Humberto Brause doesn’t look like he should be the narrator of his own story in “The Moneychanger.” Describing his life of luxury in voiceover, he is thoroughly mediocre when he appears onscreen (played by the wonderfully deadpan Daniel Hendler), looking as if he should be someone important in expensive suits, but his unkempt hair and sweaty demeanor give the game away. Wealth is something that happened to him rather than accruing it, but even that came about in a strange way after being taken under the wing of a money launderer and his moral flexibility was of use rather than any real skill. As he notes, sandwiched between two far larger economic powers in Brazil and Argentina by living in Uruguay, there is little oversight as he puts money away for the rich in Swiss bank accounts and other untraceable pockets around the world and takes 10% of any interest.
It’s a tale as old as time, which director Federico Veiroj cheekily acknowledges by opening “The Moneychanger” in biblical times with Jesus wiping away any tables in Jerusalem where he sees money being exchanged, aware that it’s the root of all evil, but Veiroj tells this story in an inventive new way as it denies the assumption that there’s a correlation between someone’s bank account and their personal worth. Nicely capturing the slightly surreal feeling of living in a world where there’s a disconnect in effort and results, the film follows Humberto as he goes from small money transfers to handling the major accounts from Montevideo to Buenos Aires, all of whom appreciate his discretion. The money doesn’t make him happy, but it does become the central currency to every relationship he has, including his wife Gudrun (a scene-stealing Dolores Fonzi), the daughter of his mentor who doesn’t love him so much as the stability his career provides. Their first proper date, a dinner of fondue exposes their differences as Humberto forces himself to enjoy the cheese dip, thinking he’s classy for doing so while Gudrun knows it stinks, yet they get married anyway and Gudrun gets two kids to spend her time with and the chance to be left alone to practice her instrument, the recorder, when she pleases.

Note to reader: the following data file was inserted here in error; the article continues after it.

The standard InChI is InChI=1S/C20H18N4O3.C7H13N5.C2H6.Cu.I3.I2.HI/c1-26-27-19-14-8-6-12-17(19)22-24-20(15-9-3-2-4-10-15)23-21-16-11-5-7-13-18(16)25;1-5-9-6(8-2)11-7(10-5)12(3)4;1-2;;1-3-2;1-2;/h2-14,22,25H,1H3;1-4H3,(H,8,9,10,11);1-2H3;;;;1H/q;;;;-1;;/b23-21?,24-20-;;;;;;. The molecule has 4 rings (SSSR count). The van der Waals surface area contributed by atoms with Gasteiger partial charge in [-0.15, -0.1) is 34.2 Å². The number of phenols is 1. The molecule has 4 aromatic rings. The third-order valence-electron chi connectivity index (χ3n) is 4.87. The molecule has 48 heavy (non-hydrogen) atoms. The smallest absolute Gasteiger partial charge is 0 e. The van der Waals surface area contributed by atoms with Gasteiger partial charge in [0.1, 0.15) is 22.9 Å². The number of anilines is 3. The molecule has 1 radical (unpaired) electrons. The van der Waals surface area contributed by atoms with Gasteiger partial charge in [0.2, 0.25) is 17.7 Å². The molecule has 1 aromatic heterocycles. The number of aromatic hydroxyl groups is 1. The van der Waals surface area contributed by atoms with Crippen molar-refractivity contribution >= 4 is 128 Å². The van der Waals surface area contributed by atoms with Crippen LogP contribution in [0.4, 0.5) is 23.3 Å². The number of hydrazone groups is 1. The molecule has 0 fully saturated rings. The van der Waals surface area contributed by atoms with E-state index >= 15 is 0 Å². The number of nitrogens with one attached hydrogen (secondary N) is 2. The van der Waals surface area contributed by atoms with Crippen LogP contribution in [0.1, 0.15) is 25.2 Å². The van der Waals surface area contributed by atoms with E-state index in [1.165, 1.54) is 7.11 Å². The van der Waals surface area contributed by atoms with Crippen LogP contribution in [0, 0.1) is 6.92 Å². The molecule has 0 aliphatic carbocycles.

One of the film’s clever running gags involves preventing Humberto from having coffee as it may tax his heart, but you realize Gudrun is doing this for her health rather than her husband’s and as “The Moneychanger” wears on and Humberto’s demeanor doesn’t change one bit, the anxiety the money creates far outweighs any benefits. While Humberto may not be able to enjoy his wealth all that much, it is rich territory for Veiroj and co-writers Arauco Hernández and Martín Mauregui in their adaptation of Juan Enrique Gruber’s novel to watch a man who takes advantage of fluctuations in the global marketplace to see his own value rise and fall arbitrarily. The approach is sly, but fittingly for a story of a man who like so many others have anonymously amassed a fortune and haven’t had their appetite satiated, “The Moneychanger” sneaks up on you while actually fulfilling its promise of a good time (and maybe a good cry about capitalism as well).
“The Moneychanger” will screen at the Toronto Film Festival on September 9th at 7 pm at the Scotabank and September 15th at the TIFF Bell Lightbox at 9:30 am.